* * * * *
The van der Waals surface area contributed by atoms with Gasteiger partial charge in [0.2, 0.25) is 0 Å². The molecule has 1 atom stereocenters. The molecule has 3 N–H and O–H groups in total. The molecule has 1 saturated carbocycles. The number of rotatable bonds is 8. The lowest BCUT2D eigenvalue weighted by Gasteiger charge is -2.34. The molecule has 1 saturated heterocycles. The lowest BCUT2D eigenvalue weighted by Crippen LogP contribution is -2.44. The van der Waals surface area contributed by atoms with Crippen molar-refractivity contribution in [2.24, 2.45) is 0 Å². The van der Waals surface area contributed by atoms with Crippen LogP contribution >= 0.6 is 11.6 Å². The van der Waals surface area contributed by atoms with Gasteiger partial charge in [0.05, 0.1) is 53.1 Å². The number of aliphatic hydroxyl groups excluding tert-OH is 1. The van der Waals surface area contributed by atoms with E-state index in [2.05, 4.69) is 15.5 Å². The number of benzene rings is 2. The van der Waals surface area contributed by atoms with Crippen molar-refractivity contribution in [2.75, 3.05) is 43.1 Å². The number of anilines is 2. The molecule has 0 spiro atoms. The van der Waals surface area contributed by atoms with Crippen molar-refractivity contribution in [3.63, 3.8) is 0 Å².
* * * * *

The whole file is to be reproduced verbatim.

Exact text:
The van der Waals surface area contributed by atoms with Gasteiger partial charge in [0.2, 0.25) is 0 Å². The molecule has 1 atom stereocenters. The molecule has 3 N–H and O–H groups in total. The molecule has 1 saturated carbocycles. The number of rotatable bonds is 8. The lowest BCUT2D eigenvalue weighted by Gasteiger charge is -2.34. The molecule has 1 saturated heterocycles. The lowest BCUT2D eigenvalue weighted by Crippen LogP contribution is -2.44. The van der Waals surface area contributed by atoms with Crippen molar-refractivity contribution in [2.24, 2.45) is 0 Å². The van der Waals surface area contributed by atoms with Crippen LogP contribution >= 0.6 is 11.6 Å². The van der Waals surface area contributed by atoms with Gasteiger partial charge in [0.05, 0.1) is 53.1 Å². The number of aliphatic hydroxyl groups excluding tert-OH is 1. The van der Waals surface area contributed by atoms with E-state index in [2.05, 4.69) is 15.5 Å². The number of benzene rings is 2. The van der Waals surface area contributed by atoms with Crippen molar-refractivity contribution in [2.75, 3.05) is 43.1 Å². The number of anilines is 2. The molecule has 0 spiro atoms. The van der Waals surface area contributed by atoms with Crippen molar-refractivity contribution in [3.63, 3.8) is 0 Å².